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    Veteran Member Tharmas's Avatar
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    Years ago I had a friend who found a baby bird under a tree while he was mowing the lawn. It had apparently fallen out of the nest. It was very young – hadn’t opened his eyes yet – but still alive.

    My friend took it inside, put it in a shoebox with some grass and tissue paper, and fed it ground hamburger whenever he could. The little fella grew.

    When it fledged we recognized it as a Blue Jay. My friend continued to feed it, and trained it to perch on his shoulder as he walked around his house. The bird would jump off his shoulder and try to fly. It grew stronger.

    Then one day he took it outside, perched on his shoulder. After a few minutes, the little fellow flew away and landed on a tree branch. Then it flew back and landed on my friend’s shoulder. Then it took off again and didn’t return.

    Happy ending.

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    Sorry the baby bird didn't make it. Rescuing a baby bird or small animal is not much in the general scheme of things, but we humans often feel the need to save little critters, even when we are often not very nice to our own kind. Is that the moral lesson here, if there is one?

    I did try to save two frogs that had jumped into our pool a couple of weeks ago. One was nearly dead when I fished him out, so I know he didn't make it. The other one was a little more mature and he looked as if he might make it, so I gently put him down near one of the tiny garden ponds. I have no idea if he made it or not, but he was gone from the place where I had put him by the next day.

    The two frogs in the other tiny pond have been there for several years. I almost think of them as low maintenance pets. I check on them everyday, but since they have successfully lived and bred in the tiny pond for years, I will miss them when they are gone, assuming no other frog takes over their tiny habitat. Frogs certainly do more for the planet than we do, yet our habits are making it more difficult for frogs and birds to survive. On the one hand, if the pool wasn't there, the frogs wouldn't have drowned, but on the other hand, if the human made ponds were't there, the other frogs might not have found such a safe place to live and breed and the drowned frog would have never had a life at all.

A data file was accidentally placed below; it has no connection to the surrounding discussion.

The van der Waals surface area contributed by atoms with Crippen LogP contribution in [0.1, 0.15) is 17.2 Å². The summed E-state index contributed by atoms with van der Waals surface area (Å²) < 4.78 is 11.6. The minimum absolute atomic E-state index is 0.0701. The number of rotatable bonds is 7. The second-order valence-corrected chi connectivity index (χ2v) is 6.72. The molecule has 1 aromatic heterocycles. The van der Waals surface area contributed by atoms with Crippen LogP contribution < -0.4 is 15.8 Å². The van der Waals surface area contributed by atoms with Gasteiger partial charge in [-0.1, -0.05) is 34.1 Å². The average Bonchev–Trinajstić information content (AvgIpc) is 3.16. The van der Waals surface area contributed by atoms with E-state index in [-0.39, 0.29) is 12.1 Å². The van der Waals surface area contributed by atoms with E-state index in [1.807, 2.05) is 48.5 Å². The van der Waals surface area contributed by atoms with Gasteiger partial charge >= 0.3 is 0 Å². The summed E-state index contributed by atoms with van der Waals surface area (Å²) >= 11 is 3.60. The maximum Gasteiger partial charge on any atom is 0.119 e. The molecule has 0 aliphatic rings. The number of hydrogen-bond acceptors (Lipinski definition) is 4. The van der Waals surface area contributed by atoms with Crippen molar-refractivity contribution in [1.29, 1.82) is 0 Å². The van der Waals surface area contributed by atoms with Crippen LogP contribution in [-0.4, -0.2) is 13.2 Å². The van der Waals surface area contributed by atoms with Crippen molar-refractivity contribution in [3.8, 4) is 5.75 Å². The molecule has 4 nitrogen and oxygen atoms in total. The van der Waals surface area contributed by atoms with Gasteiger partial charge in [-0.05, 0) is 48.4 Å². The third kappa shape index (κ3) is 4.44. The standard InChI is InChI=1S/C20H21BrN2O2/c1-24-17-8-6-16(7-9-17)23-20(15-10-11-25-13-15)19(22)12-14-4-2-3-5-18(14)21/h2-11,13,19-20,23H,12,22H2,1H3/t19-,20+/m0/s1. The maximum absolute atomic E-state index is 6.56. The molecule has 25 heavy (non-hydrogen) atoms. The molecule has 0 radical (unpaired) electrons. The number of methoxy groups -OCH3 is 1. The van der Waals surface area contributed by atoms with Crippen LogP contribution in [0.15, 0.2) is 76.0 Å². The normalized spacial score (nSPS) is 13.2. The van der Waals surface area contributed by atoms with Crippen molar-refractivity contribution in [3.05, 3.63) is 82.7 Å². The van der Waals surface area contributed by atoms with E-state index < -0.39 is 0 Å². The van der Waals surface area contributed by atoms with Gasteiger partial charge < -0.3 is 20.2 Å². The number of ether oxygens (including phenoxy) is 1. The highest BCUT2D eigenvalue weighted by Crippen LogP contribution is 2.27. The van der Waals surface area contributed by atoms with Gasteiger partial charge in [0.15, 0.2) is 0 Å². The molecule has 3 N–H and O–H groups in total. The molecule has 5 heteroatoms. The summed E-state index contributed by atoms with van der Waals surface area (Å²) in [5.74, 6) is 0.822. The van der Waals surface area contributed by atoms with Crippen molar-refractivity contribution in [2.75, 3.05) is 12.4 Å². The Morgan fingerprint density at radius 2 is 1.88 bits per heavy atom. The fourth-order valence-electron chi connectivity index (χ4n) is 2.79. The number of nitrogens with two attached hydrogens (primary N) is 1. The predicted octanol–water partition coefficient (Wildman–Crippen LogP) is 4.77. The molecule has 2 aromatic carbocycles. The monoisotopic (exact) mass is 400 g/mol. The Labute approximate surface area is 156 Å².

Back to birds....

    A couple of years ago, I watched in horror as a squirrel ate the newborn babies of two cardinals that were nesting in a Crape Myrtle tree just outside our front door. Considering that most humans will eat birds and mammals, I certainly can't condemn the hungry squirrel who ate those baby birds. It was just sad to see the helpless parents look on while their offspring were being consumed.

    We also called animal control one year to take away an injured fawn that was hit by a car. I was amazed at the caring attitudes of the men who carried the fawn to their truck. They said they planned to take it to a rescue organization to see if it could be saved. So, on the one hand, we have hunters who shoot and kill deer for sport or for food. On the other hand, we desperately try to save a baby fawn that has been injured by a human invention.

    Is there something about baby animals that brings out our empathy in a parental way, that makes us want to save a tiny creature? Maybe that's the point that my rambling is making.

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    I think that's the moral lesson, to protect and nurture the helpless. From what I've read i should have taken it and reared it inside, feeding it moist pet food or eggs or insects. This guy's eyes were barely opening and I learned that if separated from the parent nest, even if only by a few millimeters it doesn't get fed. Next time I will know better.

    Speaking of frogs I have an amphibian pond that reared it's first tiny green frog today. It could sit on a dime. I think the tadpoles are a mix of toads and frogs.